Newly Identified Oncogene Can Substitute for EGFR Activation
By Anette Breindl
By using a forward genetics approach, two separate teams of researchers have identified related genes as potential oncogenes and mediators of receptor tyrosine kinase inhibitors. Their findings were published back-to-back in the Aug. 13, 2012, online issue of the Journal of Clinical Investigation.
Forward genetics, Mark Jackson told BioWorld Today, is the opposite of a candidate gene approach to identify genes that are related to a trait of interest. The method "encompasses all unbiased screening strategies" such as shRNA and cDNA libraries. Genes are disrupted one by one to see which cells (or animals) show the behavior of interest, and those cells are then dissected in greater detail.
In their paper, Jackson, who is at Case Western Reserve University, and his team used a modified form of insertional mutagenesis to identify genes whose expression caused cells to become more tumor-like in their behavior. That method – which allows researchers to increase the expression of individual genes – has long been used in animals, but Jackson and his colleagues optimized it for use in cell culture.
The immortalized cell lines that Jackson's team used in their experiments are already on their way to becoming tumor cells. "They have at least three of the four hits we need to get the phenotypes of interest," namely, rapid growth and so-called anchorage-independent growth, which means the cells no longer need to be in contact with the culture dish to keep dividing.
In tumors, one change that is capable of providing such a fourth hit is an activating EGFR mutation. Many breast cancer patients have mutations in EGFR, and those who do have a poor prognosis. But EGFR inhibitors such as Tarceva (erlotinib) often do not work well in such patients – often, Jackson said, breast cancer cells seem to be "inherently resistant" to such treatment. In their work, Jackson said, his team was looking for signals that could substitute for EGFR signaling to drive tumor growth.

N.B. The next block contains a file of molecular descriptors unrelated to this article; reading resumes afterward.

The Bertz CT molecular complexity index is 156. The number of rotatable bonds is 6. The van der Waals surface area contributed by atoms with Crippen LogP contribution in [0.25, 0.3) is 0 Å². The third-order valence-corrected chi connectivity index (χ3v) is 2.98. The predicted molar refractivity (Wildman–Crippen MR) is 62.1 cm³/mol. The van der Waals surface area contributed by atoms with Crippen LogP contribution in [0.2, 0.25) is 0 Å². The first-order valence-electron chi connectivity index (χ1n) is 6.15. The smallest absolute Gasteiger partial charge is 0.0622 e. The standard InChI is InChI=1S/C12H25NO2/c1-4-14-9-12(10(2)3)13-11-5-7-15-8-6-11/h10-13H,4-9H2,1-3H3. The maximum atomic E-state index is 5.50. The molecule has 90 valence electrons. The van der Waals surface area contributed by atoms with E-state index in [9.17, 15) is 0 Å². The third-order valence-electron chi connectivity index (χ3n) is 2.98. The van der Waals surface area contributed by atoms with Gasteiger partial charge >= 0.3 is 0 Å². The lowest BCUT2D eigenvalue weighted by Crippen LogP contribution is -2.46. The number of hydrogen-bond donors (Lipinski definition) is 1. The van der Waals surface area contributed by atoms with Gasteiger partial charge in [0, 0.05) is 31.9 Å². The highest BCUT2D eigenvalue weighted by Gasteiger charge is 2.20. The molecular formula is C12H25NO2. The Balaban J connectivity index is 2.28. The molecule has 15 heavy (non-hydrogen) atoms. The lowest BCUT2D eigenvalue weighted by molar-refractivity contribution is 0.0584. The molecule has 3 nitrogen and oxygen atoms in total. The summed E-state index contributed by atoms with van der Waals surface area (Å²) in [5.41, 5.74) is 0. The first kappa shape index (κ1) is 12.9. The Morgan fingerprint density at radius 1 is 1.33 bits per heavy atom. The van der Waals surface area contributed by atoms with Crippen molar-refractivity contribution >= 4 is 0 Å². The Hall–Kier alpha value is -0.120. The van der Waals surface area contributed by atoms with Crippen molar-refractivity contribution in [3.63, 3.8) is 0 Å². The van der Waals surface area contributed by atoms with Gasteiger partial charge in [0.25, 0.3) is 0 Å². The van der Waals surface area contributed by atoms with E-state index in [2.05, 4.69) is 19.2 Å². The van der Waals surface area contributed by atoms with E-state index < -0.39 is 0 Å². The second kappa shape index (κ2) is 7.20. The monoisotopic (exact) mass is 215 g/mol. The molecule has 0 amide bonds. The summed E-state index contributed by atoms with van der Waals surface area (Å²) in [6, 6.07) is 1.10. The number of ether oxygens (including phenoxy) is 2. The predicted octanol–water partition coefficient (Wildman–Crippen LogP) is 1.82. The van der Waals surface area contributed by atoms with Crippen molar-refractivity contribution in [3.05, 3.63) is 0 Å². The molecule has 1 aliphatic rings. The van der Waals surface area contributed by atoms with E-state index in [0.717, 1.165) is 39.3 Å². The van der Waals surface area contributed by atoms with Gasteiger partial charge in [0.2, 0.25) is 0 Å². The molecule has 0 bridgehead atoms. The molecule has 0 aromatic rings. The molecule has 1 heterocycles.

They identified the FAM83B gene as one gene whose activation could provide the crucial fourth hit that allowed cells to start growing uncontrollably. Depleting cells of FAM83B protein, on the other hand, stopped such growth and made the cells become less tumorigenic.
The team also looked at patient samples and found that a subset of such tissues, too, had high levels of FAM83B expression, and that such high expression boded poorly for the patients in question.
In the second paper, Mina Bissell and her team used a related forward genetics method, to look for genes that might mediate resistance to endothelial growth factor receptor, and receptor tyrosine kinase inhibitors more generally, in breast tumors. In their experiments, Bissell and her team tested whether resistance was due to the fact that signaling pathways downstream of EGFR were already activated in such patients. By overexpressing proteins in cell lines through the use of cDNAs, they came across a cousin of the protein that Jackson's group had identified: FAM83A.
They found that FAM83A appeared to function both as an oncogene and as a resistance gene to receptor tyrosine kinase inhibitor. FAM83A overexpression, too, led to anchorage-independent growth of cells, and to tumor formation in animals, and its depletion could prevent those effects. Depleting the protein also made cells more sensitive to the effects of receptor tyrosine kinase inhibitors.
Both FAM83A and FAM83B belong to an eight-member family of proteins. Some of those proteins had been found to be overexpressed in certain tumor types in previous work, but what if anything such overexpression meant in functional terms had not been clear. The two new studies suggested that the proteins "are turning on signaling downstream of the EGF receptor," Jackson summarized, and ultimately activating the MAP kinase pathway.
Jackson said that his team are preparing to do small-molecule screens to identify inhibitors of FAM83A and B, though he was circumspect about the ultimate prospects of the work in terms of practical applications. Drug development, he noted, "is a very long and difficult process even if it were to work."
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